Sir Henry Lee 1533 1611 Elizabethan Courtier

Sir Henry Lee  1533 1611   Elizabethan Courtier

This is the only biography of Sir Henry Lee in print, and explores the interaction of politics, culture and society of the Elizabethan court through the eyes of a popular and long-serving courtier.

Author: Sue Simpson

Publisher: Routledge

ISBN: 9781317054726

Category: History

Page: 280

View: 132

A favourite of Queen Elizabeth I, Sir Henry Lee was known as ’the most accomplished cavaliero’ in England. This handsome, entertaining and highly convivial gentleman was an important participant in life at court as Elizabeth’s tournament champion. He created the spectacular Accession Day tournaments held annually before London crowds of more than 8,000 people, was Lieutenant of Elizabeth’s palace at Woodstock, and Master of the Armoury at the Tower of London during the Spanish Armada. This is the only biography of Sir Henry Lee in print, and explores the interaction of politics, culture and society of the Elizabethan court through the eyes of a popular and long-serving courtier. Indeed, few other courtiers managed to live such a long and satisfying life, and although this study of Sir Henry’s life shows a diverse nature typical of many Elizabethan gentlemen - his travels to the courts of Italy, his knowledge of arms and armour, his delight in the world of emblems and symbolism, his close association with Philip Sidney, and his intimate relationship with a notorious woman at least thirty years his junior - it also questions what it meant to be a courtier. Was the game actually worth the candle?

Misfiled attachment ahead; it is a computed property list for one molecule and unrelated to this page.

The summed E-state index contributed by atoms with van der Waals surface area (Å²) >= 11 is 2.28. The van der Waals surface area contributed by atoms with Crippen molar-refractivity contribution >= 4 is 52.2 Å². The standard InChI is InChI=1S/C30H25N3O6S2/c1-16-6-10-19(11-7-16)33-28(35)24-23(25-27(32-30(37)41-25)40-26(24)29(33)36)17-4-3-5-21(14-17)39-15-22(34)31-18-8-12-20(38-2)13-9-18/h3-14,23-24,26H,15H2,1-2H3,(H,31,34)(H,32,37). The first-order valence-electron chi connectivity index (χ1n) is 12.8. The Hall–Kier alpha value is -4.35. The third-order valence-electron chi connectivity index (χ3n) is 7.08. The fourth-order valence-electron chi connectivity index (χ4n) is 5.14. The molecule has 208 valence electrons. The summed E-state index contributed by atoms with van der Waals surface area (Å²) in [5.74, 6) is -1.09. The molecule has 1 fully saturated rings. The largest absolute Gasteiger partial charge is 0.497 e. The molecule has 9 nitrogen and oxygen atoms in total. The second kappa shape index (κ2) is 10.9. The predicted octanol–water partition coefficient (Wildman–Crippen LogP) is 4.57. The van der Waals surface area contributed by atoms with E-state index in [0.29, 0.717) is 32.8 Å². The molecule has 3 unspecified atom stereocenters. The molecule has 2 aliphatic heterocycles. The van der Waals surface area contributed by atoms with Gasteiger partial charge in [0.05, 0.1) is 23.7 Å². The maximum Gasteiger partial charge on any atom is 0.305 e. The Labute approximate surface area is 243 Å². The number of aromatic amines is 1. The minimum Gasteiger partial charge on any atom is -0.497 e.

Categories: History

Sir Henry Lee 1533 1611 Elizabethan Courtier

Sir Henry Lee  1533   1611   Elizabethan Courtier

When she remarried in 1618, Sir Henry Lee (Bart.) was swift to pounce. He discovered that John Finch was still alive, and the new Sir Henry had a charge of ...

Author: Sue Simpson

Publisher: Routledge

ISBN: 9781317054733

Category: History

Page: 280

View: 579

A favourite of Queen Elizabeth I, Sir Henry Lee was known as ’the most accomplished cavaliero’ in England. This handsome, entertaining and highly convivial gentleman was an important participant in life at court as Elizabeth’s tournament champion. He created the spectacular Accession Day tournaments held annually before London crowds of more than 8,000 people, was Lieutenant of Elizabeth’s palace at Woodstock, and Master of the Armoury at the Tower of London during the Spanish Armada. This is the only biography of Sir Henry Lee in print, and explores the interaction of politics, culture and society of the Elizabethan court through the eyes of a popular and long-serving courtier. Indeed, few other courtiers managed to live such a long and satisfying life, and although this study of Sir Henry’s life shows a diverse nature typical of many Elizabethan gentlemen - his travels to the courts of Italy, his knowledge of arms and armour, his delight in the world of emblems and symbolism, his close association with Philip Sidney, and his intimate relationship with a notorious woman at least thirty years his junior - it also questions what it meant to be a courtier. Was the game actually worth the candle?
Categories: History

The Elizabethan Country House Entertainment

The Elizabethan Country House Entertainment

... Sir Henry Lee (15331611): Elizabethan Courtier (Farnham: Ashgate, 2014), especially 72–93. 16 Lee was appointed lieutenant of Woodstock manor in 1571.

Author: Elizabeth Zeman Kolkovich

Publisher: Cambridge University Press

ISBN: 9781316712542

Category: Literary Criticism

Page:

View: 233